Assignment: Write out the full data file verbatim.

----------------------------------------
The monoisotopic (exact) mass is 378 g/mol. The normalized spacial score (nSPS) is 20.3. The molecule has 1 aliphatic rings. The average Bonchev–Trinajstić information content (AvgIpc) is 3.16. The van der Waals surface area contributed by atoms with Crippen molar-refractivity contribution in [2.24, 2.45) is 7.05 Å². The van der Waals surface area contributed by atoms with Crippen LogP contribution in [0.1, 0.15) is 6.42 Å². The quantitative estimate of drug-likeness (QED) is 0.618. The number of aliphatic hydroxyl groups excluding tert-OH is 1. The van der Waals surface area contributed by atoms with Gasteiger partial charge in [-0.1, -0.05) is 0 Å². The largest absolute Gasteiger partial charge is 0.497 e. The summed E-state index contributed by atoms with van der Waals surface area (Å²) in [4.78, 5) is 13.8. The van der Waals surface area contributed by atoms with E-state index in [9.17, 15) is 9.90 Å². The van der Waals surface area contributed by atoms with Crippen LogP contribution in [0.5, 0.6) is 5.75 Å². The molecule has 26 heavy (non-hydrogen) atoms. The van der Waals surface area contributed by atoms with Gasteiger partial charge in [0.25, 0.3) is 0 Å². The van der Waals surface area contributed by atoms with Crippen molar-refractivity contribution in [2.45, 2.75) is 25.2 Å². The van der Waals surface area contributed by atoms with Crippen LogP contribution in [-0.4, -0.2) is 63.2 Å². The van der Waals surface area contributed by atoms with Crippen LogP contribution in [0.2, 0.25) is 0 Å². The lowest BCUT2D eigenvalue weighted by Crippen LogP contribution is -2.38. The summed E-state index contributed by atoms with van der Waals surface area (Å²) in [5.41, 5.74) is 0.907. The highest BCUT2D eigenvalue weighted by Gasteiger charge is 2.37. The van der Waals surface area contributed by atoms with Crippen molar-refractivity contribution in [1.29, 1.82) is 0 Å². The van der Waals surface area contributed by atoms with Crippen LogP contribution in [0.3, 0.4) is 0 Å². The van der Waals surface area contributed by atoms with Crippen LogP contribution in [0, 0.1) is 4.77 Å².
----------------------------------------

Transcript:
The monoisotopic (exact) mass is 378 g/mol. The normalized spacial score (nSPS) is 20.3. The molecule has 1 aliphatic rings. The average Bonchev–Trinajstić information content (AvgIpc) is 3.16. The van der Waals surface area contributed by atoms with Crippen molar-refractivity contribution in [2.24, 2.45) is 7.05 Å². The van der Waals surface area contributed by atoms with Crippen LogP contribution in [0.1, 0.15) is 6.42 Å². The quantitative estimate of drug-likeness (QED) is 0.618. The number of aliphatic hydroxyl groups excluding tert-OH is 1. The van der Waals surface area contributed by atoms with Gasteiger partial charge in [-0.1, -0.05) is 0 Å². The largest absolute Gasteiger partial charge is 0.497 e. The summed E-state index contributed by atoms with van der Waals surface area (Å²) in [4.78, 5) is 13.8. The van der Waals surface area contributed by atoms with E-state index in [9.17, 15) is 9.90 Å². The van der Waals surface area contributed by atoms with Crippen LogP contribution in [0.5, 0.6) is 5.75 Å². The molecule has 26 heavy (non-hydrogen) atoms. The van der Waals surface area contributed by atoms with Gasteiger partial charge in [0.25, 0.3) is 0 Å². The van der Waals surface area contributed by atoms with Crippen molar-refractivity contribution in [2.45, 2.75) is 25.2 Å². The van der Waals surface area contributed by atoms with Crippen LogP contribution in [-0.4, -0.2) is 63.2 Å². The van der Waals surface area contributed by atoms with Crippen LogP contribution in [0.2, 0.25) is 0 Å². The lowest BCUT2D eigenvalue weighted by Crippen LogP contribution is -2.38. The summed E-state index contributed by atoms with van der Waals surface area (Å²) in [5.41, 5.74) is 0.907. The highest BCUT2D eigenvalue weighted by Gasteiger charge is 2.37. The van der Waals surface area contributed by atoms with Crippen molar-refractivity contribution in [1.29, 1.82) is 0 Å². The van der Waals surface area contributed by atoms with Crippen LogP contribution in [0.3, 0.4) is 0 Å². The van der Waals surface area contributed by atoms with Crippen LogP contribution in [0, 0.1) is 4.77 Å².